By Wednesday evening, Charles is drenched in sweat; his clothes and face are blackened by soot. But the King’s labors have not gone unnoticed. Word has spread throughout the populace of his valiant efforts to fight the fire. And his work will not be in vain.
The destruction of houses at the boundaries of the blaze will eventually prove effective. The wind will drop, and by nightfall, the Great Fire of London will die down, leaving the city in smoldering ruin.
The fire is out, but the King’s work is just beginning. After leading the effort to fight the blaze, Charles must now lead the effort to rebuild the city - and to ensure that a tragedy of this magnitude never happens again.
Act Three: Rebuilding London
It’s September 11th, 1666, nine days after the Great Fire of London began.
A slender, pale-skinned man in a burgundy frock coat walks over the ashes where St. Paul’s Cathedral once stood. Christopher Wren is a thirty-four-year-old architect. He is currently working on the most important project of his career: rebuilding the city of London.
The human cost of the Great Fire of London was minimal. But the extent of the destruction was immense. More than 13,000 homes and 87 churches were razed to the ground, radically changing the complexion of the city.
So with his sketchbook in hand, Christopher wanders the streets. The sidewalks are still hot underfoot. And Christopher moves at a clip, jotting down his ideas, scribbling his plans for a new-and-improved London. He circles the city from the furthest reaches of the destruction in the north, down to the banks of the Thames in the south, before cutting up and walking the length of Fleet Street towards Charing Cross, Westminster, and beyond.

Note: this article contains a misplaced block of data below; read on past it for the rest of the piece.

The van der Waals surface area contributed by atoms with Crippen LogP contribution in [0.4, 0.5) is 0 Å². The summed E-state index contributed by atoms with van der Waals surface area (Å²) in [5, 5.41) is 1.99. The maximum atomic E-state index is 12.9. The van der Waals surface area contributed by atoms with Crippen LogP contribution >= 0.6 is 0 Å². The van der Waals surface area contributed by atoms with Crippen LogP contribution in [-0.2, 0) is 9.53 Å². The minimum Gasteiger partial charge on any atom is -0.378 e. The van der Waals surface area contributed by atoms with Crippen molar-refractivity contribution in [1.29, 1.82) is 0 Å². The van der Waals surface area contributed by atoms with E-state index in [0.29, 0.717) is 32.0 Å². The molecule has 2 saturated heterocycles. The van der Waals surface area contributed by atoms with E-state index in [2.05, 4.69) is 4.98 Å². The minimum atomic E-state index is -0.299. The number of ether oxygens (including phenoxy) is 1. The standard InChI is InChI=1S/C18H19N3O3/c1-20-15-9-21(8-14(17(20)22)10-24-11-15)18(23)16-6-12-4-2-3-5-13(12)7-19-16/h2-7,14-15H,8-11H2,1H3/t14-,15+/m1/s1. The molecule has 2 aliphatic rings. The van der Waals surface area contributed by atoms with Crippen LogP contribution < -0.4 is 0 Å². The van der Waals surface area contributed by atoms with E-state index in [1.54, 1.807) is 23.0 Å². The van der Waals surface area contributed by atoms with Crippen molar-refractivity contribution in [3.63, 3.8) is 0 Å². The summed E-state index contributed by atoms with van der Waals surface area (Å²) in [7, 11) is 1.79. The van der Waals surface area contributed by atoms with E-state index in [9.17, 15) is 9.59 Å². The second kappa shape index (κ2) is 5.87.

But the King is dubious of Christopher’s designs. To Christopher’s great frustration, Charles thanks the architect for his efforts – but rejects his ideas.
Instead, the city is rebuilt following the same basic layout, albeit with some significant changes designed to lower the risk of another fire. Rather than the timber-framed buildings that comprised most of the capital before the blaze, houses are to be built exclusively from brick and stone. The streets are to be wider, exchanging the cramped alleyways for broader thoroughfares. The guttering is to be improved, and jetties are to be built along the riverbank, allowing fire engines access to water from land.
Christopher helps the King implement these improvements. And in 1669, he is richly rewarded for his efforts. Charles appoints him Commissioner of Public Works, entrusting him with the reconstruction of more than fifty churches lost in the Great Fire. Among them is the largest place of worship in the capital: St. Paul’s Cathedral. Over the next three decades, the new St. Paul’s slowly rises from the ashes, featuring ornate baroque exteriors and an iconic domed roof.
Today, much of modern London is a legacy of the Great Fire - including Christopher Wren’s St. Paul’s Cathedral, an iconic mainstay of the city skyline. Although it caused untold destruction and suffering, the Great Fire of London remains a defining episode in the city’s history, a tragedy from which a new city was forged, following the outbreak of a fire in a bakery on Pudding Lane, on September 2nd, 1666.
Next onHistory Daily. September 5th, 1774. The First Continental Congress assembles in Philadelphia to unite the colonies on a path that will eventually lead to Independence.
From Noiser and Airship, this is History Daily, hosted, edited, and executive produced by me, Lindsay Graham.
Audio editing by Mollie Baack.
Sound design by Derek Behrens.
Music by Lindsay Graham.
This episode is written and researched by Joe Viner.
Executive Producers are Steven Walters for Airship, and Pascal Hughes for Noiser